IMF cuts global growth outlook due to war and lowers forecast for India to 8.2%


Growth forecasts for the world and most major economies downgraded from the Fund’s January forecast

Growth forecasts for the world and most major economies downgraded from the Fund’s January forecast

India is expected to grow 8.2% in the current fiscal year and 6.9% next year, according to the International Monetary Fund’s latest World Economic Outlook (WEO) released on Wednesday. While India is expected to be the fastest-growing major economy over the next two years, the forecast, which has increased since January, has been revised down significantly by 0.8 percentage points due to the economic impact of the war between Russia and Ukraine.

Growth forecasts for the world and most major economies have also been downgraded since the IMF’s January forecast due to the war. World production is projected to grow by 3.6% this year and next, from a growth rate of 6.1% in 2021.

The IMF says Japan and India are seeing “notable” downgrades in growth forecasts for the Asia region, in part on lower net exports and weaker domestic demand, with higher oil prices expected to weigh on consumption and investment.

“The war in Ukraine has unleashed a costly humanitarian crisis that requires a peaceful solution,” said the report, which forecasts a massive 35% drop in Ukraine in 2022. The conflict will not only contribute to a “significant slowdown” in 2022, but also inflation — via trade, commodity markets and financial channels.

Higher food and fuel prices are affecting vulnerable populations, and interest rates are rising as central banks tighten monetary policy, the IMF said. Additionally, the global economy is becoming fragmented as countries sever ties with Russia, “rules-based frameworks” are threatened and pandemic-related lockdowns in China exacerbate supply chain disruptions.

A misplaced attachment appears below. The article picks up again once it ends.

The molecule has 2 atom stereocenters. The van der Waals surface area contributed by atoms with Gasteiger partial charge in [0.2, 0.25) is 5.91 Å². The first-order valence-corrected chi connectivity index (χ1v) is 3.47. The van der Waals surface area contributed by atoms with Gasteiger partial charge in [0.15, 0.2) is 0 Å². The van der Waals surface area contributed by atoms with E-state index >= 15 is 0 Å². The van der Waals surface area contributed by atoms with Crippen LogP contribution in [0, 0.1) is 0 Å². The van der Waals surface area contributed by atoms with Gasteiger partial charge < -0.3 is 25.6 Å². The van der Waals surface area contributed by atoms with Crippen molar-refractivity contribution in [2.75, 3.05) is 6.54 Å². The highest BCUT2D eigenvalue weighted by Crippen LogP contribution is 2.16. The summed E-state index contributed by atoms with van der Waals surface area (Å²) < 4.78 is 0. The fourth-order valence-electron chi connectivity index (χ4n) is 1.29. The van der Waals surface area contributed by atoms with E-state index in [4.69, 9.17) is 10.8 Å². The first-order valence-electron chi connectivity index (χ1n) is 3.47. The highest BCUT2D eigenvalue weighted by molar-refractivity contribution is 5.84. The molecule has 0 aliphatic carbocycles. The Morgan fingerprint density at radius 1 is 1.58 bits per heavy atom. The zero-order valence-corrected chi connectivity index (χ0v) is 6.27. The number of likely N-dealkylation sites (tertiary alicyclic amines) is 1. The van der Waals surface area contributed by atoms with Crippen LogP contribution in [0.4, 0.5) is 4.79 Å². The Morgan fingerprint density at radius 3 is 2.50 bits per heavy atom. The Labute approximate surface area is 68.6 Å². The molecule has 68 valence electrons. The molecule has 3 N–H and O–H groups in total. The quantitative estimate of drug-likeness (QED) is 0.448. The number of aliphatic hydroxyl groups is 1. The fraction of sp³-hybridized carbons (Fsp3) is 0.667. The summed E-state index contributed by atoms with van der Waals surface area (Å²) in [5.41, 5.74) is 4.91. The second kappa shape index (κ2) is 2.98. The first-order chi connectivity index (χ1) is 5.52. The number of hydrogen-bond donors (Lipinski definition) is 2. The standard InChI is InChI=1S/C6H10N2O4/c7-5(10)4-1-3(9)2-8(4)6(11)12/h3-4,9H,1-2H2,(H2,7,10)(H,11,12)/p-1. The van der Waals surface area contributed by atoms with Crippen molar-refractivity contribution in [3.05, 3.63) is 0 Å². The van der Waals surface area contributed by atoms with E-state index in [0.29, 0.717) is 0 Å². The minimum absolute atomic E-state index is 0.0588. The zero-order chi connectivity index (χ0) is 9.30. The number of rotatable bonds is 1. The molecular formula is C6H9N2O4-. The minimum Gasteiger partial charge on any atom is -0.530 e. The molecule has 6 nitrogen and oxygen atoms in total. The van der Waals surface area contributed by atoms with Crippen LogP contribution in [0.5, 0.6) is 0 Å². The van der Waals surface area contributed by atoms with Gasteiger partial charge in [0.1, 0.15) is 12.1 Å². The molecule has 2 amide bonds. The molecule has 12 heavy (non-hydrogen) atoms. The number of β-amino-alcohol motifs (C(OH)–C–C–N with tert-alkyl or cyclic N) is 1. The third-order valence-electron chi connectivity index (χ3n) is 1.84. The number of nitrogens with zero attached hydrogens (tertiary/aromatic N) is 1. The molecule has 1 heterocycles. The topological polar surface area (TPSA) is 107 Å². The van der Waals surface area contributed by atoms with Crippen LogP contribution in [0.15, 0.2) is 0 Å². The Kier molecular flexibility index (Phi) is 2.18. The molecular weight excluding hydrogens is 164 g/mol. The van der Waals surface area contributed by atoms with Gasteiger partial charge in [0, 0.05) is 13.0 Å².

“We see a significant downgrade of 0.8 percentage points in our growth estimates for India for 2022 [ FY22-23], IMF Research Director Pierre-Olivier Gourinchas said at a virtual news conference on Wednesday. India suffered “like many other countries from the aftermath of the war and the adverse terms-of-trade shock” as higher food and energy prices weighed on trade balances. Second, external demand also weakened as growth in the rest of the world was hit, Mr Gourinchas said.

The US is forecast to grow 3.7% (calendar 2022) and 2.3% (calendar 2023), a 0.3 percentage point downgrade since January’s WEO. The January forecast was already downgraded due to disrupted supply chains and because the “Build Back Better” infrastructure package was not approved by the US Congress. A minor additional downgrade has been made since January as the Fed withdraws policy support and tightens monetary policy and US trading partners are hit by war-related disruptions.

Growth of 2.8% and 2.3% is expected for the euro zone this year and next. Most European countries will experience a negative shock to their terms of trade from higher energy prices. In addition, they are also feeling the effects of broken supply chains. According to the IMF, downgrades in the entire eurozone will be offset by fiscal expansion. Russia, under pressure from sanctions, is expected to shrink by 8.5% this year and 2.3% next.

. China – after growing 8.1% in 2021 – is expected to decline to 4.4% this year, followed by 5.1% next year. Private consumption in China was negatively impacted by repeated lockdowns and a weak recovery in urban employment. Real estate investment growth also slowed.

The global ramifications of the Russian invasion of Ukraine are expected to work through multiple channels. First, the price of raw materials increases. Second, direct effects to the extent that countries have trade relations with Russia or Ukraine. Third, by disrupting cross-border production networks (e.g. neon gas production, an input for silicon chips is concentrated in Russia and Ukraine according to the IMF). Fourth, sanctions

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